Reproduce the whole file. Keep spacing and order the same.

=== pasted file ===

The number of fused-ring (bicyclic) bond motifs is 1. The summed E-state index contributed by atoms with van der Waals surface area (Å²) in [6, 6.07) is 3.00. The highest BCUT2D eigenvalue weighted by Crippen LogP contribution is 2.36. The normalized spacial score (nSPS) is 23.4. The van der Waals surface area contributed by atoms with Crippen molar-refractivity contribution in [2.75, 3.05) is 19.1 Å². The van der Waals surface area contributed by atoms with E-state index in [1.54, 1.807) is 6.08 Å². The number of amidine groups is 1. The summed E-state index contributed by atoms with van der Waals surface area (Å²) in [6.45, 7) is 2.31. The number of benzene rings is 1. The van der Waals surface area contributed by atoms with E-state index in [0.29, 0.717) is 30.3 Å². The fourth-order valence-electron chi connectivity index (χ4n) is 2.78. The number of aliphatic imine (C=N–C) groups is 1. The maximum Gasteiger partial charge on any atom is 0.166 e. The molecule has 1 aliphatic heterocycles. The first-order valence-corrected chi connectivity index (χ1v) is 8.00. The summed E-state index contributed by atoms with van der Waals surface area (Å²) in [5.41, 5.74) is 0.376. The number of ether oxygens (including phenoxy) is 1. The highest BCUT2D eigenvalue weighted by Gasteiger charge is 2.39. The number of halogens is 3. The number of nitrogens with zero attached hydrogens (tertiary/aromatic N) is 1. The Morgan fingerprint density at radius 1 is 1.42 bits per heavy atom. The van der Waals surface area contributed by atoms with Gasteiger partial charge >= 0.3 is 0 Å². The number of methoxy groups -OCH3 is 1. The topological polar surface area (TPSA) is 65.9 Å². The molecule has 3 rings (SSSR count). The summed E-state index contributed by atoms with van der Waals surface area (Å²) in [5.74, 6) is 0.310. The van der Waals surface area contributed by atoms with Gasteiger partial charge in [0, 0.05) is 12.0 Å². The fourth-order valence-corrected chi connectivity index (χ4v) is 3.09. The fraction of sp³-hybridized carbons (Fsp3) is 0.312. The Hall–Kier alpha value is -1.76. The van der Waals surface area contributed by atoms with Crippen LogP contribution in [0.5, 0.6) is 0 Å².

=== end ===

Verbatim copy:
The number of fused-ring (bicyclic) bond motifs is 1. The summed E-state index contributed by atoms with van der Waals surface area (Å²) in [6, 6.07) is 3.00. The highest BCUT2D eigenvalue weighted by Crippen LogP contribution is 2.36. The normalized spacial score (nSPS) is 23.4. The van der Waals surface area contributed by atoms with Crippen molar-refractivity contribution in [2.75, 3.05) is 19.1 Å². The van der Waals surface area contributed by atoms with E-state index in [1.54, 1.807) is 6.08 Å². The number of amidine groups is 1. The summed E-state index contributed by atoms with van der Waals surface area (Å²) in [6.45, 7) is 2.31. The number of benzene rings is 1. The van der Waals surface area contributed by atoms with E-state index in [0.29, 0.717) is 30.3 Å². The fourth-order valence-electron chi connectivity index (χ4n) is 2.78. The number of aliphatic imine (C=N–C) groups is 1. The maximum Gasteiger partial charge on any atom is 0.166 e. The molecule has 1 aliphatic heterocycles. The first-order valence-corrected chi connectivity index (χ1v) is 8.00. The summed E-state index contributed by atoms with van der Waals surface area (Å²) in [5.41, 5.74) is 0.376. The number of ether oxygens (including phenoxy) is 1. The highest BCUT2D eigenvalue weighted by Gasteiger charge is 2.39. The number of halogens is 3. The number of nitrogens with zero attached hydrogens (tertiary/aromatic N) is 1. The Morgan fingerprint density at radius 1 is 1.42 bits per heavy atom. The van der Waals surface area contributed by atoms with Gasteiger partial charge >= 0.3 is 0 Å². The number of methoxy groups -OCH3 is 1. The topological polar surface area (TPSA) is 65.9 Å². The molecule has 3 rings (SSSR count). The summed E-state index contributed by atoms with van der Waals surface area (Å²) in [5.74, 6) is 0.310. The van der Waals surface area contributed by atoms with Gasteiger partial charge in [0, 0.05) is 12.0 Å². The fourth-order valence-corrected chi connectivity index (χ4v) is 3.09. The fraction of sp³-hybridized carbons (Fsp3) is 0.312. The Hall–Kier alpha value is -1.76. The van der Waals surface area contributed by atoms with Crippen LogP contribution in [0.5, 0.6) is 0 Å².